First, “Battlestar Galactica.” Simply put, it’s the best damn non-“Deadwood” drama out there right now. Even friends of mine who hate science-fiction are enjoying this show, because it rises above its genre origins. But since it’s got spaceships and robots, the Emmys give it the finger. Why “Rescue Me” got the stiff one, I’m a little less clear on. It’s obviously on the voters’ radar, because they gave an actor nod to Dennis Leary. But apparently its deft mixture of dark comedy and drama doesn’t tickle the voters’ fancy when they can suck at the teat of past greats like “The West Wing” and “The Sopranos.” And the last slot should’ve gone to either my lovely “Veronica Mars” or “Six Feet Under” (which would’ve been a much better nostalgia nomination, since it was actually a really solid season). … And actually, I’m gonna stretch out a little here. In place of “24,” I would put up HBO’s “Rome.” Not watched by a ton of you, who got turned off by its slow start. But I’m telling you, by the end of its first run, they managed to hammer out a hell of a show that was utterly enthralling, and I was more excited about each upcoming episode than I was for “24.”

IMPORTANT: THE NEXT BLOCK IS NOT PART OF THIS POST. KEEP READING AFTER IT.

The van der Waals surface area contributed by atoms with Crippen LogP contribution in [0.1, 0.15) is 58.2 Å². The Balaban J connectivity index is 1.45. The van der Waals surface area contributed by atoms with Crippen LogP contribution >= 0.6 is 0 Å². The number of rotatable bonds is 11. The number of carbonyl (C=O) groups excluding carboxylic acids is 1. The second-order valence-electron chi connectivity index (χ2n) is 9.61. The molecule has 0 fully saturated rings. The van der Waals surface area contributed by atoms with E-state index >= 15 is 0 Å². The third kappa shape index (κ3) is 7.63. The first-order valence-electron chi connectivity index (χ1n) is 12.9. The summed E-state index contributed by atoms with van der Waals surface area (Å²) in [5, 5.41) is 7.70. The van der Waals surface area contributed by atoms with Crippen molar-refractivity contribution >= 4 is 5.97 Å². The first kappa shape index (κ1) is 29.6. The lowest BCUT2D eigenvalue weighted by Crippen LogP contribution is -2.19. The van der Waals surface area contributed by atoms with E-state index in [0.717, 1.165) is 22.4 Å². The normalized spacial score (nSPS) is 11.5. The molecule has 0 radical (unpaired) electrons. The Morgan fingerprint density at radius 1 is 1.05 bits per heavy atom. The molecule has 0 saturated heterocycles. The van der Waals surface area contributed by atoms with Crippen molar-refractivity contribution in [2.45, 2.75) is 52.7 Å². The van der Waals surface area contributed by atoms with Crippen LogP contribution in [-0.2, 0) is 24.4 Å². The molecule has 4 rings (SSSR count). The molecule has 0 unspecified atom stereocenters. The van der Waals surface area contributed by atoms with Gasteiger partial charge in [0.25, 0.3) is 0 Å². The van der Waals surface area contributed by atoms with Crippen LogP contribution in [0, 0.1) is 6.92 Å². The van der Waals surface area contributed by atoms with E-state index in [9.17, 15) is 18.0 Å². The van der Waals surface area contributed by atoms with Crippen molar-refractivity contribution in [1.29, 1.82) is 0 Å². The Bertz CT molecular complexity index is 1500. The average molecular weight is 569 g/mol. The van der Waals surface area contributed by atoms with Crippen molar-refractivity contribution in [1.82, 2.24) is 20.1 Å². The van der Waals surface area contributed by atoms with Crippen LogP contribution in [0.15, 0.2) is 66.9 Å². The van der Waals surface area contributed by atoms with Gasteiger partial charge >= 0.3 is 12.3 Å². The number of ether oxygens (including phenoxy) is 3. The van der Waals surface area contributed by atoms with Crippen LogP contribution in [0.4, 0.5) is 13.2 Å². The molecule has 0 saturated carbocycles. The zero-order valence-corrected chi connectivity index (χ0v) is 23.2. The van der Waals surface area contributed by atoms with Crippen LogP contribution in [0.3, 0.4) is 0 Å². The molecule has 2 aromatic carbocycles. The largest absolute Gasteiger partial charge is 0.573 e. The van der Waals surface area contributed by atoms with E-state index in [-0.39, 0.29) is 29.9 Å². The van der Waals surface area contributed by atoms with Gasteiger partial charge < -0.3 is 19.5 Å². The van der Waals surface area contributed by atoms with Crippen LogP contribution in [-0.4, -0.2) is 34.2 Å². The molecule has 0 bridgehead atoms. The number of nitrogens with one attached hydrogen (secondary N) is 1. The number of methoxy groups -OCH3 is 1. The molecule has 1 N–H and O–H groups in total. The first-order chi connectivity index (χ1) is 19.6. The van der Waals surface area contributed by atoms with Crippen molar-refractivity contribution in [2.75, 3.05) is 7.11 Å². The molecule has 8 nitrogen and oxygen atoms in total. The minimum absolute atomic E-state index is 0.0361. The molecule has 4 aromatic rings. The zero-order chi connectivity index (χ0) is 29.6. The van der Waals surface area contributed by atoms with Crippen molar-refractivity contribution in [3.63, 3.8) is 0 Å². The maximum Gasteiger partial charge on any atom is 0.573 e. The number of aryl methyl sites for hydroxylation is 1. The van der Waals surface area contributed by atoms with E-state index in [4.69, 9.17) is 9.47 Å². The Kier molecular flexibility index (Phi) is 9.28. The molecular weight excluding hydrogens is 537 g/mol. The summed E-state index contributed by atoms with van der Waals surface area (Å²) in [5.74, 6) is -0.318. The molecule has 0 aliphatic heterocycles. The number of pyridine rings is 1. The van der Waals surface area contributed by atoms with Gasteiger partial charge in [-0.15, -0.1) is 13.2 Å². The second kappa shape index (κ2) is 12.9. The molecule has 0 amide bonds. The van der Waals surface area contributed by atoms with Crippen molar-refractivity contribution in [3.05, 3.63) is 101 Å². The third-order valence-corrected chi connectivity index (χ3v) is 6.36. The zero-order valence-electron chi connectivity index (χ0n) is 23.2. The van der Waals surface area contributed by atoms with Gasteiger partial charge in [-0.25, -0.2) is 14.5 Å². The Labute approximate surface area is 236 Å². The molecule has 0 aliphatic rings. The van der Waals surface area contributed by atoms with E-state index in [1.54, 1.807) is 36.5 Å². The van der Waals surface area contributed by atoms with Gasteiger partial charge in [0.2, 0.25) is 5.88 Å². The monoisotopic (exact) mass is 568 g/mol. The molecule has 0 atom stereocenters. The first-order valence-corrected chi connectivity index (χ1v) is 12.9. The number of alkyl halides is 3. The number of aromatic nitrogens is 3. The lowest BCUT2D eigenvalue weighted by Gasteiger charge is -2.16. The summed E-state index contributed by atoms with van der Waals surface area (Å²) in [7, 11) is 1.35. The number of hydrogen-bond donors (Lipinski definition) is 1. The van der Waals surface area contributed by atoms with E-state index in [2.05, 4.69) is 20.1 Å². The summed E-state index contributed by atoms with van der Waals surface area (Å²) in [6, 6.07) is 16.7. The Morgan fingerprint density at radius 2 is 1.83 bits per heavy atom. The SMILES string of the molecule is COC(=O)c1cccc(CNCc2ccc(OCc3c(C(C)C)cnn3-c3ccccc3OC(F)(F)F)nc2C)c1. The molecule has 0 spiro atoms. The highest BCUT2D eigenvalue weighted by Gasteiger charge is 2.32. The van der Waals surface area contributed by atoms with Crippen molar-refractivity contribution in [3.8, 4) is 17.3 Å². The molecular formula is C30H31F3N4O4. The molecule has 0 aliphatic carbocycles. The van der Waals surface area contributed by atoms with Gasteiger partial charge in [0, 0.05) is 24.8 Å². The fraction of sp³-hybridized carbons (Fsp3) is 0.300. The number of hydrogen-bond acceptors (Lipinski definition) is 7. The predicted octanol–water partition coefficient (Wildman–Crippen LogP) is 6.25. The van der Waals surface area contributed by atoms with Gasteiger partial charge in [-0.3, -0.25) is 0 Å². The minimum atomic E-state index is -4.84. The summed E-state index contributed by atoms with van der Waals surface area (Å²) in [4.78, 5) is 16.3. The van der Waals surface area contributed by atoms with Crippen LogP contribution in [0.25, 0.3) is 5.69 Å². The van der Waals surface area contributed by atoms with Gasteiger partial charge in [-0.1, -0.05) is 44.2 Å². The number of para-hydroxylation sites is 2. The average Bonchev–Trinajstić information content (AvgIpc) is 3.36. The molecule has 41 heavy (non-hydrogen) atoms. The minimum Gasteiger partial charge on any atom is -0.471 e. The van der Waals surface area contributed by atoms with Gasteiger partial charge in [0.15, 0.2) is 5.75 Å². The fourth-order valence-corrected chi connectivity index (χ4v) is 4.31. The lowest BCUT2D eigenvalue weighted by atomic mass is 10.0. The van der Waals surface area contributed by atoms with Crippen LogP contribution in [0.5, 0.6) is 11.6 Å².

Anyway, of the five actual nominees, my guess is that “The West Wing” will get it, and I actually don’t have a show that I’ll be actively rooting for, because I just don’t care — the voters totally ruined the night’s biggest award for me. Thanks, guys.

Best Comedy. With one exception, this is a pretty good list. Let’s play the old “Sesame Street” game and see if you can guess which one of these is not like the other: “Arrested Development,” “Scrubs,” “Curb Your Enthusiasm,” “The Office,” and “Two and a Half Men.” If you guess the last one, congratulations, you’re absolutely correct. See, here’s the thing about this show — as my inner poet put it, “it’s not total swill, it’s just fucking run-of-the-mill.” There’s nothing special or truly enjoyable about it, and that seems like something that should be required of any “best comedy” competitor. So in its place, I would’ve put HBO’s “Entourage.” The second season of that show developed the hell out of the premise of the first season, and it was an absolute riot from beginning to end. Again, I know it’s on the voter radar because it got some other nods, so I just don’t get it.